Author + information
- Received October 14, 2018
- Revision received November 19, 2018
- Accepted November 27, 2018
- Published online March 4, 2019.
- Ignacio Cruz-González, MD, PhD,
- Rocío González Ferreiro, MD∗ (, )
- Javier Martín Moreiras, MD, PhD,
- Blanca Trejo Velasco, MD,
- Manuel Barreiro Pérez, MD, PhD,
- Alejandro Diego Nieto, MD, PhD,
- Jesús Herrero Garibi, MD, PhD,
- Javier Rodríguez Collado, MD and
- Pedro Luis Sánchez Fernández, MD, PhD
- Servicio de Cardiología, Hospital Universitario de Salamanca, Instituto de Investigación Biomédica de Salamanca, Facultad de Medicina, Universidad de Salamanca, y CIBERCV, Salamanca, Spain
- ↵∗Address for correspondence:
Dr. Rocío González Ferreiro, Instituto de Investigación Biomédica de Salamanca, Paseo de San Vicente, 58-182, 37007 Salamanca, Spain.
We present the case of an 80-year-old man who presented with symptomatic severe aortic stenosis and coronary artery disease (proximal left anterior descending artery, proximal circumflex artery, and first marginal branch). Surgical risk was considered high (Society of Thoracic Surgeons score 8.3%), so the decision was made to perform percutaneous revascularization and transcatheter aortic valve replacement (TAVR). A pre-procedural computed tomographic scan showed severe calcified peripheral artery disease that involved the iliofemoral arteries, with a minimum diameter of 4.8 mm at the level of the left common femoral artery and 5 mm at the level of the right external iliac artery (Figure 1, Online Video 1). Peripheral arterial disease also affected the subclavian and carotid arteries, which had severe atheromatosis and did not have the minimum diameter required for TAVR. The patient refused transapical and transcaval approaches because these procedures require general anesthesia, so we evaluated the possibility of transfemoral access facilitated by the Shockwave Lithoplasty balloon (Shockwave Medical).
The Shockwave Lithoplasty balloon (Figure 2) is a system that enables treatment of calcified stenoses of the peripheral arteries by lithotripsy (sonic pressure waves). The objective of this system is calcified plaque modification to improve vessel compliance, by the administration of lithotripsy waves that disrupt superficial and deep calcium with a minimal impact on healthy tissue.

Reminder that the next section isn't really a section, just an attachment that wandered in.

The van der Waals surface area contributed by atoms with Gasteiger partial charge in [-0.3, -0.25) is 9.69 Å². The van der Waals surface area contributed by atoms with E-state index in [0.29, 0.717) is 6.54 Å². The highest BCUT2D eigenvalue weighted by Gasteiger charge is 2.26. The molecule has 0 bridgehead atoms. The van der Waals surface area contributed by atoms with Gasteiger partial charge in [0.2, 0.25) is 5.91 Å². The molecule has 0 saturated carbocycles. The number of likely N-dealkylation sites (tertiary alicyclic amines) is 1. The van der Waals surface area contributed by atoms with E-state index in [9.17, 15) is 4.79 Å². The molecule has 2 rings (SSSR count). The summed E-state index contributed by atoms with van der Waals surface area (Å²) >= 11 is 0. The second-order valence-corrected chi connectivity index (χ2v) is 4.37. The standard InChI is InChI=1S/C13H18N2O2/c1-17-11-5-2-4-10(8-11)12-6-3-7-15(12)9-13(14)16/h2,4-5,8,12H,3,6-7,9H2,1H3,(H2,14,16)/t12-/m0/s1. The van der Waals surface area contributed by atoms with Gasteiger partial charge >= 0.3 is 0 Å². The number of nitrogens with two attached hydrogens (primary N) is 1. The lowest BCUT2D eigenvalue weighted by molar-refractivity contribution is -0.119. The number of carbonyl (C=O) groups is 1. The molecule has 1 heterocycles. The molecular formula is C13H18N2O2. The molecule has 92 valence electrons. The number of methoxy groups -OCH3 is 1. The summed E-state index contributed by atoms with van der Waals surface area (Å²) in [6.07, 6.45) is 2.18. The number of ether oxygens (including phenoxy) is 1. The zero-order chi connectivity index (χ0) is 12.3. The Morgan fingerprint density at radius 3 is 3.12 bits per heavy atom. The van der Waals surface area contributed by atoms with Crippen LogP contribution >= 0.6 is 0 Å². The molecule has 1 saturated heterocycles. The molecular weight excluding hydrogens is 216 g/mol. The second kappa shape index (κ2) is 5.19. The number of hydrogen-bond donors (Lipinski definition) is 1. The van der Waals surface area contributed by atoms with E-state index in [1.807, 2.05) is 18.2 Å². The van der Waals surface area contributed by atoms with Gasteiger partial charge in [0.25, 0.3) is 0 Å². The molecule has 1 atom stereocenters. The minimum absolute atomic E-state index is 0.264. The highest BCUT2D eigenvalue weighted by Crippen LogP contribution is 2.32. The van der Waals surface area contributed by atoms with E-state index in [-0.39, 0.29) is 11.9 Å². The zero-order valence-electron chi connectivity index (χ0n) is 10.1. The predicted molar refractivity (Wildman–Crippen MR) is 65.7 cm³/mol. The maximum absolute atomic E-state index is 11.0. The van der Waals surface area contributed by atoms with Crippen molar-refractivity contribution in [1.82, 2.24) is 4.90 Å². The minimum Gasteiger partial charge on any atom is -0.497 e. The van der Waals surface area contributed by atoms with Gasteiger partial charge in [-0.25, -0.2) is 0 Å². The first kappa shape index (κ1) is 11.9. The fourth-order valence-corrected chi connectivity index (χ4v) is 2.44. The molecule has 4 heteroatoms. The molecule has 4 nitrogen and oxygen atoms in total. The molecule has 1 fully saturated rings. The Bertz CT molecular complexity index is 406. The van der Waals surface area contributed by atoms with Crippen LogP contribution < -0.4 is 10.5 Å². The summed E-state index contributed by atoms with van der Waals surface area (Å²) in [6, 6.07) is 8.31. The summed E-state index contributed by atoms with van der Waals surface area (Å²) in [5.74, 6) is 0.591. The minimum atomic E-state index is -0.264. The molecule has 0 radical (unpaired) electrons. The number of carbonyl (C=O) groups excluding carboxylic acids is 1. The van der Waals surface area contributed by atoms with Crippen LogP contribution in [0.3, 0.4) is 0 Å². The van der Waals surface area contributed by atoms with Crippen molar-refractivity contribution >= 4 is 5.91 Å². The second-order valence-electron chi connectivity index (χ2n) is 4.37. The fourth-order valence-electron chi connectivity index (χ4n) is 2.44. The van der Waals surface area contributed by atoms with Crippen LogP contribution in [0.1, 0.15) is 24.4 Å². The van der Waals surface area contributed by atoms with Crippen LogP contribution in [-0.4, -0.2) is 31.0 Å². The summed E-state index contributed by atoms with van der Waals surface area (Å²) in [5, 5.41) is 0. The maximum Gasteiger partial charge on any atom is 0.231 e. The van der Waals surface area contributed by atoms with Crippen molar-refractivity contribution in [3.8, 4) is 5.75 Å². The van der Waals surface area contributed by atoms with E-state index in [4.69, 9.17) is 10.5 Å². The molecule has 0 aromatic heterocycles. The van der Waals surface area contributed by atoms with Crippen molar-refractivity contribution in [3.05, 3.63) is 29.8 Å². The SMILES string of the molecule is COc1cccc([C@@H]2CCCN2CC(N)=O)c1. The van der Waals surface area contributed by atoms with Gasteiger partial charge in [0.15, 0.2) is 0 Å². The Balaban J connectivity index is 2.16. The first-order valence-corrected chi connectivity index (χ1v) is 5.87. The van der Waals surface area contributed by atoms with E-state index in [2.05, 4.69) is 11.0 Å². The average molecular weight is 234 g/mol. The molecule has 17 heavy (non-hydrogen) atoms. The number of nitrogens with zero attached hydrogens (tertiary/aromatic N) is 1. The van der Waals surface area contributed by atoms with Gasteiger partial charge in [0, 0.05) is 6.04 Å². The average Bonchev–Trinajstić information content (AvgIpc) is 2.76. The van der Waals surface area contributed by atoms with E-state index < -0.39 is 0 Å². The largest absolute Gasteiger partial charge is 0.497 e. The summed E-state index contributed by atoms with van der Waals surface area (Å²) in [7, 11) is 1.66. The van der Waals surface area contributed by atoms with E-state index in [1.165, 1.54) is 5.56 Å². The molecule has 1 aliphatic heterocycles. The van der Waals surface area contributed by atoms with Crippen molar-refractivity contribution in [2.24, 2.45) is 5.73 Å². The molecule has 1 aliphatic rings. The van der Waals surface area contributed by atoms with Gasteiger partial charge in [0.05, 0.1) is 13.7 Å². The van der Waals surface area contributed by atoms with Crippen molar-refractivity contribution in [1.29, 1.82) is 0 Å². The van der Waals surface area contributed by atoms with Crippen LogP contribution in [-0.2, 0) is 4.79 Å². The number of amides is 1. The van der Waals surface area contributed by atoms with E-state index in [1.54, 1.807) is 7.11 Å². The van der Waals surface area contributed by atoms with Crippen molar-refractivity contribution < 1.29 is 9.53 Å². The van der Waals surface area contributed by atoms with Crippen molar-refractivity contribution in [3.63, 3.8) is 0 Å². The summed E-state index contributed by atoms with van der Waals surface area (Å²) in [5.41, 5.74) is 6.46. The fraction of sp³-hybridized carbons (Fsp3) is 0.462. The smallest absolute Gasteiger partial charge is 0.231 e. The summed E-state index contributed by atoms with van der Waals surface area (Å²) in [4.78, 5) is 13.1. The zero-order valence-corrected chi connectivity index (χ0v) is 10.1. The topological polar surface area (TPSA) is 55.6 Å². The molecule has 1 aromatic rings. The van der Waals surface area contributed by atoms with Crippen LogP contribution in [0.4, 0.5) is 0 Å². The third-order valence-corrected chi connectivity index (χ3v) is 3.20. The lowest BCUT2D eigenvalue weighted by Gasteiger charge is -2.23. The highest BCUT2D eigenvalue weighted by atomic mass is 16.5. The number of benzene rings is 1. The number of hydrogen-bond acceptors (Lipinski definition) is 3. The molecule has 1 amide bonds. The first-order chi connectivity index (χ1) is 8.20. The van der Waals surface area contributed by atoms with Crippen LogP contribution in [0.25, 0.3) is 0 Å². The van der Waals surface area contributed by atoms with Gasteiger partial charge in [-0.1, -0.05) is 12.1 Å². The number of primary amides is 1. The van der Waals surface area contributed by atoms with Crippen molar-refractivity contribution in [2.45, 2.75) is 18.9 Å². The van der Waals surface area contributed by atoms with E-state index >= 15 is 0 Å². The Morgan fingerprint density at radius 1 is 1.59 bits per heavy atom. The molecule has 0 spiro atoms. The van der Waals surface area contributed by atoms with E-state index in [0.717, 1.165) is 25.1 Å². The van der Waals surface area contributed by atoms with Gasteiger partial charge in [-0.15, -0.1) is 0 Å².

The optimal right common femoral artery puncture site was identified by ultrasound guidance. A 6 × 60 mm Shockwave Lithoplasty balloon catheter was advanced to the right external iliac artery over a 0.014-inch wire. The balloon was inflated up to 4 atm (lithotripsy delivery pressure), and the connector was activated to initiate the lithotripsy pulses. A cycle (30 pulses) was delivered at the level of the iliac stenosis, and the procedure was repeated 4 times from the iliac artery to the common femoral artery, maintaining a minimum of 1 cm catheter overlap. After each cycle, the balloon was inflated at nominal pressure (6 atm) (Figure 3, Online Videos 2, 3, and 4). Once Shockwave Lithoplasty balloon dilatation was performed, a large sheath (20 F) was inserted through the iliofemoral vessels without complications. TAVR was performed successfully using a 34-mm CoreValve® Evolut R (Medtronic). Vascular access was sutured using a Prostar XL (Abbott Vascular). Finally, contralateral angiography ruled out vascular complications after the procedure (Figure 4, Online Videos 5, 6, and 7).
To the best of our knowledge, use of the Shockwave balloon to facilitate transfemoral TAVR has not been described before. This system treats specifically superficial and deep calcium with minimal impact on healthy tissue; therefore, it reduces the chances of vessel dissection or rupture. Lithoplasty has been shown to be an effective and safe system for the treatment of moderate and severely calcified femoropopliteal arteries, even in chronic total occlusions (1). The results showed a significant reduction in stenosis severity with high acute gain, no major adverse events, and low rates of stent implantation and target injury revascularization at follow-up. Hence, transfemoral access facilitated by the Shockwave Lithoplasty balloon can be considered in patients with severe calcified peripheral artery disease, after an individual and careful assessment.
The authors have reported that they have no relationships relevant to the contents of this paper to disclose.
- Received October 14, 2018.
- Revision received November 19, 2018.
- Accepted November 27, 2018.
- 2019 American College of Cardiology Foundation